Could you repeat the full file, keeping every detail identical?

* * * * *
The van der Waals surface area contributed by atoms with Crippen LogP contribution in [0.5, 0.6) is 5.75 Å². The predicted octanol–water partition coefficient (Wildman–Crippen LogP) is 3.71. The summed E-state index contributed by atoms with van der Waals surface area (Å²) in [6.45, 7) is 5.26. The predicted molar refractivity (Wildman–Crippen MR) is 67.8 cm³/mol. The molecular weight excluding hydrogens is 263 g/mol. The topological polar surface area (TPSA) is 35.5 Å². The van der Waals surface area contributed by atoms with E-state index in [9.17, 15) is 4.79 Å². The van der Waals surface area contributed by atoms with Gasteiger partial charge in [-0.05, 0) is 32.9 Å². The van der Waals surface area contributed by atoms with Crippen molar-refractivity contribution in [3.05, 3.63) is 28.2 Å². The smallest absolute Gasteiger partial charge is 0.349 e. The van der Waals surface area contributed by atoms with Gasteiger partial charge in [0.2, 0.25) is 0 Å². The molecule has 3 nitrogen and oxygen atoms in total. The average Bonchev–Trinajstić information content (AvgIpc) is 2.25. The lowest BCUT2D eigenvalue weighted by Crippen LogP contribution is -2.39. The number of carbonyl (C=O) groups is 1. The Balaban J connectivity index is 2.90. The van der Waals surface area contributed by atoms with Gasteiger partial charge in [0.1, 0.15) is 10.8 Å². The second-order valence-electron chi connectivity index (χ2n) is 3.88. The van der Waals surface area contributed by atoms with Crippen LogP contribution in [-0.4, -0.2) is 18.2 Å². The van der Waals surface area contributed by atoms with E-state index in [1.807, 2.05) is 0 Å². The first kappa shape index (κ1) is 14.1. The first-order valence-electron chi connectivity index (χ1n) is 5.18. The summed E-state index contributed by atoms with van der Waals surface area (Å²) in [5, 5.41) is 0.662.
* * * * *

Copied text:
The van der Waals surface area contributed by atoms with Crippen LogP contribution in [0.5, 0.6) is 5.75 Å². The predicted octanol–water partition coefficient (Wildman–Crippen LogP) is 3.71. The summed E-state index contributed by atoms with van der Waals surface area (Å²) in [6.45, 7) is 5.26. The predicted molar refractivity (Wildman–Crippen MR) is 67.8 cm³/mol. The molecular weight excluding hydrogens is 263 g/mol. The topological polar surface area (TPSA) is 35.5 Å². The van der Waals surface area contributed by atoms with E-state index in [9.17, 15) is 4.79 Å². The van der Waals surface area contributed by atoms with Gasteiger partial charge in [-0.05, 0) is 32.9 Å². The van der Waals surface area contributed by atoms with Crippen molar-refractivity contribution in [3.05, 3.63) is 28.2 Å². The smallest absolute Gasteiger partial charge is 0.349 e. The van der Waals surface area contributed by atoms with Gasteiger partial charge in [0.2, 0.25) is 0 Å². The molecule has 3 nitrogen and oxygen atoms in total. The average Bonchev–Trinajstić information content (AvgIpc) is 2.25. The lowest BCUT2D eigenvalue weighted by Crippen LogP contribution is -2.39. The number of carbonyl (C=O) groups is 1. The Balaban J connectivity index is 2.90. The van der Waals surface area contributed by atoms with Gasteiger partial charge in [0.1, 0.15) is 10.8 Å². The second-order valence-electron chi connectivity index (χ2n) is 3.88. The van der Waals surface area contributed by atoms with Crippen LogP contribution in [-0.4, -0.2) is 18.2 Å². The van der Waals surface area contributed by atoms with E-state index in [1.807, 2.05) is 0 Å². The first kappa shape index (κ1) is 14.1. The first-order valence-electron chi connectivity index (χ1n) is 5.18. The summed E-state index contributed by atoms with van der Waals surface area (Å²) in [5, 5.41) is 0.662.